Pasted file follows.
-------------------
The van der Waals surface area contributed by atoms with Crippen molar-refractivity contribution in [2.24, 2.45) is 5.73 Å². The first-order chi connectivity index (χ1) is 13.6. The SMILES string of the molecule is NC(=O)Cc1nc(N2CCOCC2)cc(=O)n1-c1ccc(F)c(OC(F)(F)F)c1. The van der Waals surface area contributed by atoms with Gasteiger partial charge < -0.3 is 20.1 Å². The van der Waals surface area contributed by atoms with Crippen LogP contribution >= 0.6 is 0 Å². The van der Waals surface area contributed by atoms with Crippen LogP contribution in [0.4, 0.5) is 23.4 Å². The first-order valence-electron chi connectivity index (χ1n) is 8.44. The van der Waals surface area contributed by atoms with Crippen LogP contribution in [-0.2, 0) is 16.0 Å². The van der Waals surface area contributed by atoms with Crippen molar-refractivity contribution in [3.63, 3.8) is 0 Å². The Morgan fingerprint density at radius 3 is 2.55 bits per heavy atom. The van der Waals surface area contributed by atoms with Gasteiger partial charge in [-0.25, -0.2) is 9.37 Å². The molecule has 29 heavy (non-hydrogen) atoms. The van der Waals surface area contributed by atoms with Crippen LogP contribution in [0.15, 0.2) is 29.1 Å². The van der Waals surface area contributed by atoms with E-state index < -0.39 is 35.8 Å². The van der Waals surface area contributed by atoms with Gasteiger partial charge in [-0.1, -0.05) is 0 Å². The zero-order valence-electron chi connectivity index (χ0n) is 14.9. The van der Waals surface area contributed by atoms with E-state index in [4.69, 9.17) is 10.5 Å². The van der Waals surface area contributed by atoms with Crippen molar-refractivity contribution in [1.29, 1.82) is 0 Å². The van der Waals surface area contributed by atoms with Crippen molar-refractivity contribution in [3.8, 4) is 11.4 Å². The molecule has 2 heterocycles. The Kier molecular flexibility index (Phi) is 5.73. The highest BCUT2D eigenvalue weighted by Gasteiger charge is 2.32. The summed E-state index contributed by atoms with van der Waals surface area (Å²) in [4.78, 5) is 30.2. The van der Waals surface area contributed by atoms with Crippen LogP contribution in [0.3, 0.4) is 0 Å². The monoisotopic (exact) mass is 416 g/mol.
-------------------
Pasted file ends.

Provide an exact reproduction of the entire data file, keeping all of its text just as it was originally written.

The van der Waals surface area contributed by atoms with Crippen molar-refractivity contribution in [2.24, 2.45) is 5.73 Å². The first-order chi connectivity index (χ1) is 13.6. The SMILES string of the molecule is NC(=O)Cc1nc(N2CCOCC2)cc(=O)n1-c1ccc(F)c(OC(F)(F)F)c1. The van der Waals surface area contributed by atoms with Gasteiger partial charge < -0.3 is 20.1 Å². The van der Waals surface area contributed by atoms with Crippen LogP contribution >= 0.6 is 0 Å². The van der Waals surface area contributed by atoms with Crippen LogP contribution in [0.4, 0.5) is 23.4 Å². The first-order valence-electron chi connectivity index (χ1n) is 8.44. The van der Waals surface area contributed by atoms with Crippen LogP contribution in [-0.2, 0) is 16.0 Å². The van der Waals surface area contributed by atoms with Crippen molar-refractivity contribution in [3.63, 3.8) is 0 Å². The Morgan fingerprint density at radius 3 is 2.55 bits per heavy atom. The van der Waals surface area contributed by atoms with Gasteiger partial charge in [-0.25, -0.2) is 9.37 Å². The molecule has 29 heavy (non-hydrogen) atoms. The van der Waals surface area contributed by atoms with Crippen LogP contribution in [0.15, 0.2) is 29.1 Å². The van der Waals surface area contributed by atoms with E-state index < -0.39 is 35.8 Å². The van der Waals surface area contributed by atoms with Gasteiger partial charge in [-0.1, -0.05) is 0 Å². The zero-order valence-electron chi connectivity index (χ0n) is 14.9. The van der Waals surface area contributed by atoms with E-state index in [4.69, 9.17) is 10.5 Å². The van der Waals surface area contributed by atoms with Crippen molar-refractivity contribution in [1.29, 1.82) is 0 Å². The van der Waals surface area contributed by atoms with Crippen molar-refractivity contribution in [3.8, 4) is 11.4 Å². The molecule has 2 heterocycles. The Kier molecular flexibility index (Phi) is 5.73. The highest BCUT2D eigenvalue weighted by Gasteiger charge is 2.32. The summed E-state index contributed by atoms with van der Waals surface area (Å²) in [4.78, 5) is 30.2. The van der Waals surface area contributed by atoms with Crippen LogP contribution in [0.3, 0.4) is 0 Å². The monoisotopic (exact) mass is 416 g/mol.